Here, art is not viewed as the sole province of trained, educated specialists, as it is in the institutionalized world; it is part and parcel of everyday life for the citizens of Black Rock City, nearly all of whom produce objects for use and display during the event, from costumes and small items given out as gifts to large-scale art installations. Art-making in this way seems related to earlier societies, where decorating one's possessions and making objects was a natural expression of belonging to a group, and a way of making daily life meaningful. At Burning Man, the do-it-yourself ethic is the community standard, and aesthetics are enthusiastically explored by everyone, not just artists.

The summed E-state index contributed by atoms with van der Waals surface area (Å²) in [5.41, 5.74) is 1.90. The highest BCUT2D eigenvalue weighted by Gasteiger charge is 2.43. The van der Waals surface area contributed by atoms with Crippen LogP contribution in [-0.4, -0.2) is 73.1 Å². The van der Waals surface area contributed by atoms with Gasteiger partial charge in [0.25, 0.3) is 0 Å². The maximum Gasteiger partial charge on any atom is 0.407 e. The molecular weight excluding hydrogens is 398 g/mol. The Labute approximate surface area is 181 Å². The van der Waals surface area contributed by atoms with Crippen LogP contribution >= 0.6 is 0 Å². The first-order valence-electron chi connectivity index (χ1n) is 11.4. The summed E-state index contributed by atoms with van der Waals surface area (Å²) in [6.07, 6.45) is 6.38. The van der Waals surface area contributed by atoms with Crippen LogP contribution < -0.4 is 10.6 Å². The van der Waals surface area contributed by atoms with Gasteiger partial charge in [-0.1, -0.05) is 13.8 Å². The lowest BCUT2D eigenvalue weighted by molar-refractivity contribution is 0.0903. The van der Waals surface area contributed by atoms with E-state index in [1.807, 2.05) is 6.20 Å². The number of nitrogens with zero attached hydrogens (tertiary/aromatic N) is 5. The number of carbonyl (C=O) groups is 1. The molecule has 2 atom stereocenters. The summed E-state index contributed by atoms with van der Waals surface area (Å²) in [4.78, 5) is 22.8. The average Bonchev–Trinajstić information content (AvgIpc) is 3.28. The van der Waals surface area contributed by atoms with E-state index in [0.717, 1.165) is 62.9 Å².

Neither is art viewed as the work of the isolated individual; virtually all of the larger works at Burning Man are produced collaboratively, bringing artists, crews, and participants together in a rich, immersive and immediate experience. This kind of empathic social interaction through art-making generates community on the playa and beyond, as participants return to their homes and create their own regional events in the style of Burning Man. There are currently 65 regional groups worldwide. In addition, Burning Man's sister organization, the Black Rock Arts Foundation, funds interactive art outside of the event, much of which is made by untrained artists. This unusual situation has inspired engineers, teachers, techno-geeks, scientists, community groups, doctors, graduate students, carpenters - all sorts of people who would not consider themselves artists - to make art, many for the first time.